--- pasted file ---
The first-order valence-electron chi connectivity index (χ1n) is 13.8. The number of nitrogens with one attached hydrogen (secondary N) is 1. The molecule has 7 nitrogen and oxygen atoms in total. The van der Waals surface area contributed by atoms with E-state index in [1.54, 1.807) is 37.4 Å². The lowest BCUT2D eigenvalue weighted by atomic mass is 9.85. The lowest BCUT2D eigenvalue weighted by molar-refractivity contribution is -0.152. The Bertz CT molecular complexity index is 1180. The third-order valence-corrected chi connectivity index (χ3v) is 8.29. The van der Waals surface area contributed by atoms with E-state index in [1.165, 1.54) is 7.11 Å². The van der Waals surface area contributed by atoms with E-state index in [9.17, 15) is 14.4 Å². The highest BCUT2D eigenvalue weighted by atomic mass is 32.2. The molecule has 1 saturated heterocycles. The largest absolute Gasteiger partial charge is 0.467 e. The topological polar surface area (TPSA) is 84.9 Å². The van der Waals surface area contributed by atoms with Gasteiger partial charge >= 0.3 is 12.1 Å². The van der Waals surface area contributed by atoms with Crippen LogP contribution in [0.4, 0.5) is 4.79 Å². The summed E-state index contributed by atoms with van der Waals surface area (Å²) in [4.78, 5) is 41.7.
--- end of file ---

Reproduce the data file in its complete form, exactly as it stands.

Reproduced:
The first-order valence-electron chi connectivity index (χ1n) is 13.8. The number of nitrogens with one attached hydrogen (secondary N) is 1. The molecule has 7 nitrogen and oxygen atoms in total. The van der Waals surface area contributed by atoms with E-state index in [1.54, 1.807) is 37.4 Å². The lowest BCUT2D eigenvalue weighted by atomic mass is 9.85. The lowest BCUT2D eigenvalue weighted by molar-refractivity contribution is -0.152. The Bertz CT molecular complexity index is 1180. The third-order valence-corrected chi connectivity index (χ3v) is 8.29. The van der Waals surface area contributed by atoms with E-state index in [1.165, 1.54) is 7.11 Å². The van der Waals surface area contributed by atoms with E-state index in [9.17, 15) is 14.4 Å². The highest BCUT2D eigenvalue weighted by atomic mass is 32.2. The molecule has 1 saturated heterocycles. The largest absolute Gasteiger partial charge is 0.467 e. The topological polar surface area (TPSA) is 84.9 Å². The van der Waals surface area contributed by atoms with Gasteiger partial charge >= 0.3 is 12.1 Å². The van der Waals surface area contributed by atoms with Crippen LogP contribution in [0.4, 0.5) is 4.79 Å². The summed E-state index contributed by atoms with van der Waals surface area (Å²) in [4.78, 5) is 41.7.